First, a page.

It’s here! I can’t even describe how excited I am to share this project with you. We redid our master bedroom closet a couple of weeks ago and it has been life changing. It sounds ridiculous, but it’s so nice when you have a spacious closet to store your clothes in. I can find things when I get dressed in the morning and I even put things away now because it’s easy to do it (this is like a giant accomplishment for me, you have no idea). I just feel so organized!
Now I’m going to start this off with a huge disclaimer, we did most of the work ourselves as you will see below, but I did hire Closets By Design to help with the design and to install the shelves. Could we have done this ourselves? Probably. But to be honest, this is my first time working with a space like this and I really wanted to make sure we used the space to its fullest and I just couldn’t picture what that looked like in my head. Now that it’s complete, I don’t regret using them at all! I loved the designer (Mallory) and the installation team was super quick and really nice. The final look of the closet is amazing and it’s super functional. I don’t think I would’ve been able to utilize the space in the same way myself because I just don’t have experience in this area. Perhaps in the future we will be able to do other closets on our own, but this time I’m super glad I let a professional help me out.
Now back to the DIY part of this post (this is what you’re here for after all)…
Why I Needed a Closet Makeover…
This… yeah, just look at it, take it in. You get it.
Everything about this closet sucked. The left wall was good enough. We were able to hang a lot but both of us are super tall (I’m 6′ and Nick is 6’7″) and our clothes just did not fit right. I couldn’t use the shelf above my hanging section because his clothes went all the way to the bottom and my clothes were hanging on the floor which gave the cat a great place to sleep in and left me with gross cat hair filled clothes. This made getting ready super annoying since I’d pick things out of the closet and have to throw them in the laundry basket instead of wearing them because they were filled with cat hair.
The right side of the closet actually fell out of the wall in the middle of the night one night (and scared the crap out of me) which basically left that side of the closet unusable. We tried to put it back up and anchor it into the wall, but Nick put his clothes from that side in the guest bedroom closet because we were afraid to put too much weight on it. Next, do you see those awesome college dorm room style cubes that I have my shirts in? Super classy right? Aside from that, you can see the back of the wall was just unused space.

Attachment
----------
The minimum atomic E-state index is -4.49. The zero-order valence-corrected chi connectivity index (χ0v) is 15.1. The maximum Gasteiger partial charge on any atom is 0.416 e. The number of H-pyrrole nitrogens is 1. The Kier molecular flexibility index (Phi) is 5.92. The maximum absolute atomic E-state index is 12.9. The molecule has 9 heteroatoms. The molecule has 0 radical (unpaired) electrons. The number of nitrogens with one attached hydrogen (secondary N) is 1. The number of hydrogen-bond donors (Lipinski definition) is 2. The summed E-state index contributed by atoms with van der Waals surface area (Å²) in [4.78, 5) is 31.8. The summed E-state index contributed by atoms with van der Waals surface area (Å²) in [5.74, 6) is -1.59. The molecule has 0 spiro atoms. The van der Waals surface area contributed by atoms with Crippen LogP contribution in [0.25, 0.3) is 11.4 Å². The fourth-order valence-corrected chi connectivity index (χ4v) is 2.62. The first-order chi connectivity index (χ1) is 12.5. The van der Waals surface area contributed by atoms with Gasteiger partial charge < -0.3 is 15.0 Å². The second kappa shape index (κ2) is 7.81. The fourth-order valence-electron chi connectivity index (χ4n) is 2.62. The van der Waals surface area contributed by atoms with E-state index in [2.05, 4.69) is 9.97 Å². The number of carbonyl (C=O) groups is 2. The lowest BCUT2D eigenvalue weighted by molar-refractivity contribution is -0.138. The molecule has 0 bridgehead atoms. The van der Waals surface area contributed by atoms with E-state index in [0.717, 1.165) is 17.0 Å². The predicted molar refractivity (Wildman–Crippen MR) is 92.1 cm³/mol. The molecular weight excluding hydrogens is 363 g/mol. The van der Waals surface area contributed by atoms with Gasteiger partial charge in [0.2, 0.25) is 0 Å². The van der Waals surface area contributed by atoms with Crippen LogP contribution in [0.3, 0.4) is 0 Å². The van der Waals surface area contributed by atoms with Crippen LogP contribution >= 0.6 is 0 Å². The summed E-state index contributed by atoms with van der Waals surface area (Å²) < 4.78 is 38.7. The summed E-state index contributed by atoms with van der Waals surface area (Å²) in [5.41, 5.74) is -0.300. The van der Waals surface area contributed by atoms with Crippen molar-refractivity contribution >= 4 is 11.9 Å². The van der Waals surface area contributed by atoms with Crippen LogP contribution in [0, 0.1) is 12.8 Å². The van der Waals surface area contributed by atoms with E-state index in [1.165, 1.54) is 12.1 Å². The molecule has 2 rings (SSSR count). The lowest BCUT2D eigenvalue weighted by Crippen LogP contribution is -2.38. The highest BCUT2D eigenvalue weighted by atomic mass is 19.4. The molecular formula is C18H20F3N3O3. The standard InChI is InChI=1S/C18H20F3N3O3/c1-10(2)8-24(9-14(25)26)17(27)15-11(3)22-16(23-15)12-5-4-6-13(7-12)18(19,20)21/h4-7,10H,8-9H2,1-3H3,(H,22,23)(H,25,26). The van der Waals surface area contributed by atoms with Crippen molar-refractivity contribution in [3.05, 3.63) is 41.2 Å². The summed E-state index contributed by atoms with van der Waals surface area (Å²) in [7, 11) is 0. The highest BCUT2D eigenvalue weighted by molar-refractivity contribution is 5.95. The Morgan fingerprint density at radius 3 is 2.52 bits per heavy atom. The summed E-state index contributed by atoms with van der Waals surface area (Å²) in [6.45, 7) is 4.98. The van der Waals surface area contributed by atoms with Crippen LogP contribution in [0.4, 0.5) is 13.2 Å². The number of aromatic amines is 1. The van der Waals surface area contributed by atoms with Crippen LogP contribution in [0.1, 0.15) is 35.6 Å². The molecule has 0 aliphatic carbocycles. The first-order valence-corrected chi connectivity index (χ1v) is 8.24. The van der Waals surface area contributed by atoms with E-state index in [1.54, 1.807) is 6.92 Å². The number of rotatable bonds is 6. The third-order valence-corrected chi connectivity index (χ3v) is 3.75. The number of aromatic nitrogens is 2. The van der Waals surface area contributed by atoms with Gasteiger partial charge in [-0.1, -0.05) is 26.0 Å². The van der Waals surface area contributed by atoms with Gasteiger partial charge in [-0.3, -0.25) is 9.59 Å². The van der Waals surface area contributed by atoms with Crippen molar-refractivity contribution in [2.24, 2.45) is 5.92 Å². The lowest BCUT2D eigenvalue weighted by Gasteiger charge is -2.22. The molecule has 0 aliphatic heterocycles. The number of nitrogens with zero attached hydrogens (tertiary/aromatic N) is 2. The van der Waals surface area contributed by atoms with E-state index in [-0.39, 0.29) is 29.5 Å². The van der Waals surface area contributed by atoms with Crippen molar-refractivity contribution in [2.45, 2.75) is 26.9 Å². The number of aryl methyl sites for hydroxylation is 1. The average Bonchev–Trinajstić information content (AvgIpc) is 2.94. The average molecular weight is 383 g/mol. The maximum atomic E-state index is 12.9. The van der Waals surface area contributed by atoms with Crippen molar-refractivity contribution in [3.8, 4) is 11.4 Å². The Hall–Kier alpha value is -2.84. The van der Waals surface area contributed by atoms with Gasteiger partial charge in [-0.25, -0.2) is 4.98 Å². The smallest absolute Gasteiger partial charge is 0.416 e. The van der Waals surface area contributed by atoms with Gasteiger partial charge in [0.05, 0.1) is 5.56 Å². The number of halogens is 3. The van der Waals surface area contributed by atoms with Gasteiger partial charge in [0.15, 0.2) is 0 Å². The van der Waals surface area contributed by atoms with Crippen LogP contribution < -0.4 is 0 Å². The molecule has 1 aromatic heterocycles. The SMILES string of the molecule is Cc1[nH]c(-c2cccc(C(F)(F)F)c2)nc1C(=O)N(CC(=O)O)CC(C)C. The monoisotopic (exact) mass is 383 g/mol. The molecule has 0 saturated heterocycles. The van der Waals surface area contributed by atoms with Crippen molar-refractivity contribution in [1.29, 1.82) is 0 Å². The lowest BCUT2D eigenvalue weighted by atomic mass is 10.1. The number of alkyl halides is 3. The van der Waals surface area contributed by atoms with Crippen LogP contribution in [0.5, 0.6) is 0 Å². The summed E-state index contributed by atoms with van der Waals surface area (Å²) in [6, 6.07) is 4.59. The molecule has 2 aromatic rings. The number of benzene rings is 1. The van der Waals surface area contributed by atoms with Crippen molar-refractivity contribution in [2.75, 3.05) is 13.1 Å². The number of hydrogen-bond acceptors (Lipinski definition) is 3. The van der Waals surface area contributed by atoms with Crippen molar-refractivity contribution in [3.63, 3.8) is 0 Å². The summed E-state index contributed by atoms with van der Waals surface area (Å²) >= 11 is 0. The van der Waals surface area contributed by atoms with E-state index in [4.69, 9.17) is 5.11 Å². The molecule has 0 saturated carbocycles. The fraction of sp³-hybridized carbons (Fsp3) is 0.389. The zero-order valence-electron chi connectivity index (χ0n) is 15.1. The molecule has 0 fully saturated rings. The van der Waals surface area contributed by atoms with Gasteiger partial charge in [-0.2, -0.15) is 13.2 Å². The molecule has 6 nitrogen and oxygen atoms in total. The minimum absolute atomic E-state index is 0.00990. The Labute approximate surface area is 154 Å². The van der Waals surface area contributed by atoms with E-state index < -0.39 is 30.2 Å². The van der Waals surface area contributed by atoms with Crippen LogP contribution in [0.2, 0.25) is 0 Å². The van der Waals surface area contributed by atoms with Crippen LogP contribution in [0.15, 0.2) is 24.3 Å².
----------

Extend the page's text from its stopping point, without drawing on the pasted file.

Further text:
The thing I hated most in this closet, the door opened INTO the closet. Who the heck designs a walk in closet with the door going into it? So much wasted space! The previous owners attempted to hang a shoe rack behind there but that didn’t even begin to work. Oh and the previous owners’ dogs peed in the closet and that carpet just needed to go. So gross. Needless to say, we needed a BIG change!
Where to Buy the Materials…
Everything we used in this project came from Lowes. For our closet, we ripped down the current closet system, removed the carpet, had the installers put in the shelves and then installed the new wood floors and lighting ourselves. I’ll break it down into each section for what you need:
Closet System Removal: We did this the best we could with a drill, screw driver and pliers. You will need spackling paste, caulk and a spreader to fill in all the holes. A sanding block to even out the spackle and paint in the color of your choice (We used white paint and white semi-gloss paint for the door and trim).
Carpet Removal: You will need tools to remove the carpet and the tacks. We used a box cutter, hammer and crowbar.
Shelf Install: We used Closets by Design. Lowes does have closet sections though if you feel up to designing the closet yourself!
Wood Flooring: We used Sterling Oak Embossed Wood Plank Laminate Flooring for $1.92/ sq ft., a hammer and a towel (or in our case I used a sock because that’s what I had. A rubber mallet would probably be the best thing to use), quarter round and a threshold.
Lighting: Of course if you want to change the lighting you will need to find that somewhere as well! We went with a super awesome, crystal light from lowes.
Door: We replaced the door with a bifold, sliding door to give us more closet space. We purchased this door since it matched the rest of the house.
Creating the Closet…
First things first, we needed a design. That’s where the closet company came in. We told her what we wanted in the closet, how we wanted to use it and she took measurements and helped us plan out the space. Because of the size of our closet, we could only do hanging sections on the left side of the closet and the back. On the right side we decided to go with shelves. The first thing we did ourselves is take off that stupid, backwards door and put it in the basement. No more door taking up space in our closet!
Removing the Old Closet System
Once we decided on the design, it was time to rip out the old closet system. This was NOT fun for us because the previous home owners apparently changed the closet system but left the nails and anchors in the wall from the previous system. Instead of patching the holes they actually taped over the bigger holes! So we had to rip out two closet systems. They were not easy to pull out of the wall and we were left with some pretty big holes! We did the best we could to pull it all out without creating too much damage but we were still left with a ridiculous amount of holes:
Once that was finished, we took the spackling paste and spread it over the holes. We gave it a few hours to dry and then went back over the larger holes to make sure they were filled in.
Because this was a closet and most of the wall would be covered with clothes, we weren’t concerned about the wall being perfect. If it had been a wall that you see everyday, we would’ve needed a patch kit because some of these holes were too big to patch fully without being able to see it through the spackle.